The Office of Fair Trading (OFT) has been investigating the biggest hotel chain in the world and two leading online travel companies for two years on accusations of hotel price fixing at the expense of British holidaymakers. The regulator has warned that the deals could be widespread in the travel industry, which could mean further probes into other travel firms.
Through its investigation, the OFT has provisionally found that InterContinental Hotels Group (IHG) – the owner of Holiday Inn – conspired with Expedia and Booking.com to limit discounts to guests. The investigation was triggered in September 2010 after a small online travel agent complained that it was being prevented from offering discounts for room-only accommodations by large hotel chains.
The operator of Stoosh, Dorian Harris, said he issued the complaint after becoming concerned about the manipulation of the market. Consumers are seeing best price guarantees on nearly every travel website now. What they don’t see is that these companies are only able to guarantee the best rates with confidence because they have restrained the competition from discounting rates using legal threats.
Publishing its interim findings this week, the OFT says Expedia and Booking.com entered into separate deals with IHG that appear to have breached the 1998 Competition Act. Expedia is alleged to have violated rules over the course of three years – between October 2007 and September 2010 – while the deal between IHG and Booking.com is ongoing. The regulator says the alleged infringements may limit price competition between online travel agents and make it tougher for new online travel agents to get business by offering cheaper deals.
OFT chief executive Clive Maxwell says they want consumers to fully benefit from being able to shop around online for a better deal from discount websites that are ready to share their commission. However, these are only their provisional findings, and all parties will get the chance to formally respond to their statement before they decide if competition law has been infringed, he added.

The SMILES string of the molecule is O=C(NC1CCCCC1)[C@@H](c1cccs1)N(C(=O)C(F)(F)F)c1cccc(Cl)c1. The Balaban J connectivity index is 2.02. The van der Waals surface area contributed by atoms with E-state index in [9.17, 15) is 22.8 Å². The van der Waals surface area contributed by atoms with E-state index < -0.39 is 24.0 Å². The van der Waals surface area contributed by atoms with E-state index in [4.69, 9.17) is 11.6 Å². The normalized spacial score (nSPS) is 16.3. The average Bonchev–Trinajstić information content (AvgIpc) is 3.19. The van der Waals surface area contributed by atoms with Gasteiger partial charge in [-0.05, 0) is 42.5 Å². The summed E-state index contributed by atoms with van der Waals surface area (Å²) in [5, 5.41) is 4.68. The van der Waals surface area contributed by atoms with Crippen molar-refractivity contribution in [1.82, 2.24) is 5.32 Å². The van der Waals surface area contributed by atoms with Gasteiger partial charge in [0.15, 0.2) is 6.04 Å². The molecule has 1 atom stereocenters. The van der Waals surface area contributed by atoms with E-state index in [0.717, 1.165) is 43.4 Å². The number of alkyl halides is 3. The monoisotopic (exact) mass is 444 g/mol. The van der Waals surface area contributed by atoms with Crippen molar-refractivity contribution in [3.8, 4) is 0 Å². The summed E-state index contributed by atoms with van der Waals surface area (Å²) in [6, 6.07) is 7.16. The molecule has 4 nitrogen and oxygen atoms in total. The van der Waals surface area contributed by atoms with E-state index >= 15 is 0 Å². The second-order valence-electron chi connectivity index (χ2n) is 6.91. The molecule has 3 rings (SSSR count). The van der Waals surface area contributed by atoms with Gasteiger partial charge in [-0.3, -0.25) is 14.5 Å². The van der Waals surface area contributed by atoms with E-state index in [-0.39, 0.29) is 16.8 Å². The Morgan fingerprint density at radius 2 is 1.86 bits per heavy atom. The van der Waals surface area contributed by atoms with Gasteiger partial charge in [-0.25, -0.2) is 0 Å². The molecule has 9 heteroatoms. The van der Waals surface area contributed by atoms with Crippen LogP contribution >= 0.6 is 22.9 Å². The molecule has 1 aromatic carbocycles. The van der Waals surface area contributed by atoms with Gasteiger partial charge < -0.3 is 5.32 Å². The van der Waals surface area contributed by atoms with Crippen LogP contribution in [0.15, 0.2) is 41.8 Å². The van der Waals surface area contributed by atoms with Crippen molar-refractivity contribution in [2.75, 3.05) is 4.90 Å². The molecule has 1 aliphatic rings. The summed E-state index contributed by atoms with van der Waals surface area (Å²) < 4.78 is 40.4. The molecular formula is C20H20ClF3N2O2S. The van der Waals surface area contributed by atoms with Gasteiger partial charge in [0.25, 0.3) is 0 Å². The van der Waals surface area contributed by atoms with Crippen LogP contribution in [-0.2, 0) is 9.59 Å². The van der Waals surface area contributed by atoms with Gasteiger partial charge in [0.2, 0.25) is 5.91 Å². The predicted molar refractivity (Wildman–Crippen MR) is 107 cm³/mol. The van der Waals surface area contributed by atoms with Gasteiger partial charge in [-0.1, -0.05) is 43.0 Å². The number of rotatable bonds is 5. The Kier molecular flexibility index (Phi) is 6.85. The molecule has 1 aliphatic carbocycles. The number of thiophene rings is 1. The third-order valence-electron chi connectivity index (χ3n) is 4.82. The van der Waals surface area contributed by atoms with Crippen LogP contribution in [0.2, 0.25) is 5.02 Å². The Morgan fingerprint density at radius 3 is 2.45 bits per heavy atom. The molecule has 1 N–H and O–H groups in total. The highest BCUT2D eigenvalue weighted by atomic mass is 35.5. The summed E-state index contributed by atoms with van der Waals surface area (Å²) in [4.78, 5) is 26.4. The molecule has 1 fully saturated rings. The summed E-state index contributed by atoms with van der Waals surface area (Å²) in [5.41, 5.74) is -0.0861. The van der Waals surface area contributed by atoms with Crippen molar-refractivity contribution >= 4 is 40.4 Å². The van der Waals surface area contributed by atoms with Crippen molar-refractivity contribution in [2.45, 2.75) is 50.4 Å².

The companies being investigated are among the biggest players in the £10 billion a year hotel industry in Britain. IHG is a publicly-quoted group based in Buckinghamshire and is the biggest hotel operator in the world with 660,000 rooms. It owns 4,500 hotels across almost 100 countries, and its nine brands include some of the best known in the business – Holiday Inn, InterContinental and Crowne Plaza. Booking.com is owned by US company Priceline.com, claiming to be the best online hotel reservation service in the world with over 210,000 hotels in its network, which can be booked in 41 languages.
IHG and Booking.com have insisted that they haven’t done anything wrong and suggest they will challenge the findings. IHG says its arrangements with online travel agents comply with competition laws and are consistent with the long-standing approach of the worldwide hotel industry. Priceline.com also said it will vigorously contest the allegations. Expedia says it’s still committed to making sure it provides consumers with the biggest range of travel choices possible and will seek to protect its ability to continue doing so in relation to the current regulatory process.
Blink Booking managing director Mark Datta says he’s not surprised with the findings, as they have believed for a while that big online travel agents have been guilty of keeping the best prices from consumers. They have also believed that hotels are tied by price parity deals. The online travel market may look like it offers plenty of competition and choice, but it’s really just a lot of different shops selling the same room for the same prices. Those prices are agreed on through parity deals between big companies, he added.
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